The space probe Hayabusa2 will return to the vicinity of Earth on Dec. 6 to drop a capsule containing samples collected from an asteroid that could help explain the origin of life, the Japanese government said Tuesday.
The capsule to be released from the Hayabusa2, which was launched on a rocket in December 2014, is expected to land in southern Australia, science minister Koichi Hagiuda told a press conference.
The Japan Aerospace Exploration Agency said earlier that in order to avoid the Earth's gravitational pull and a disruption of its trajectory, the probe is set to release the capsule at a height of around 400,000 kilometers, equivalent to the distance between Earth and the Moon.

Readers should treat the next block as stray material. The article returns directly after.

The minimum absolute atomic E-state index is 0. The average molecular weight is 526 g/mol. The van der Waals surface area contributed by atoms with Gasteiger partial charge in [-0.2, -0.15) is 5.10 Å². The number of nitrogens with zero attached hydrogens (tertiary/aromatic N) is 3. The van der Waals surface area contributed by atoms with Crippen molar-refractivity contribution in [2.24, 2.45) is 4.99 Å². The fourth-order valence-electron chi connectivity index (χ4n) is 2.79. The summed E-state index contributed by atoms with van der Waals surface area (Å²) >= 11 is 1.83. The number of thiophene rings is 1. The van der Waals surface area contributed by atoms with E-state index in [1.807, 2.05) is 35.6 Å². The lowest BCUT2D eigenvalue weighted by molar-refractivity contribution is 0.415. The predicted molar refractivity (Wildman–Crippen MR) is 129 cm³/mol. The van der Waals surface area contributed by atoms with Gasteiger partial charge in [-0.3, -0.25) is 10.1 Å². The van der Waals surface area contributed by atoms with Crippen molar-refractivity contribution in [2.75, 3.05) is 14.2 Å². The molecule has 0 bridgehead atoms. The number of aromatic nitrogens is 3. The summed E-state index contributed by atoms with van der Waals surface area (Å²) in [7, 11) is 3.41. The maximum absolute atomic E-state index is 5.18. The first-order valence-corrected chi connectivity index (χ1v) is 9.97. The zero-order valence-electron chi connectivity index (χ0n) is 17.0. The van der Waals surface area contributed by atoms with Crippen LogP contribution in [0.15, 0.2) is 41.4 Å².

Hayabusa2 was launched to discover clues about the formation of the solar system and the origin of life, with the Ryugu asteroid's subsurface rock, unaffected by solar flares, believed to have retained the same state since the solar system was formed 4.6 billion years ago.
The asteroid is named after an undersea dragon palace in a Japanese fairy tale, in which the mythical fisherman Urashima Taro finds a treasure chest. Hayabusa, meanwhile, means peregrine falcon in Japanese.
The probe reached Ryugu in June 2018 before touching down on it twice. It apparently succeeded in collecting the first-ever asteroid subsurface samples after creating an artificial crater by shooting a copper projectile at the asteroid, according to JAXA.
Hayabusa2 departed from Ryugu in November and will continue on another mission after releasing the capsule.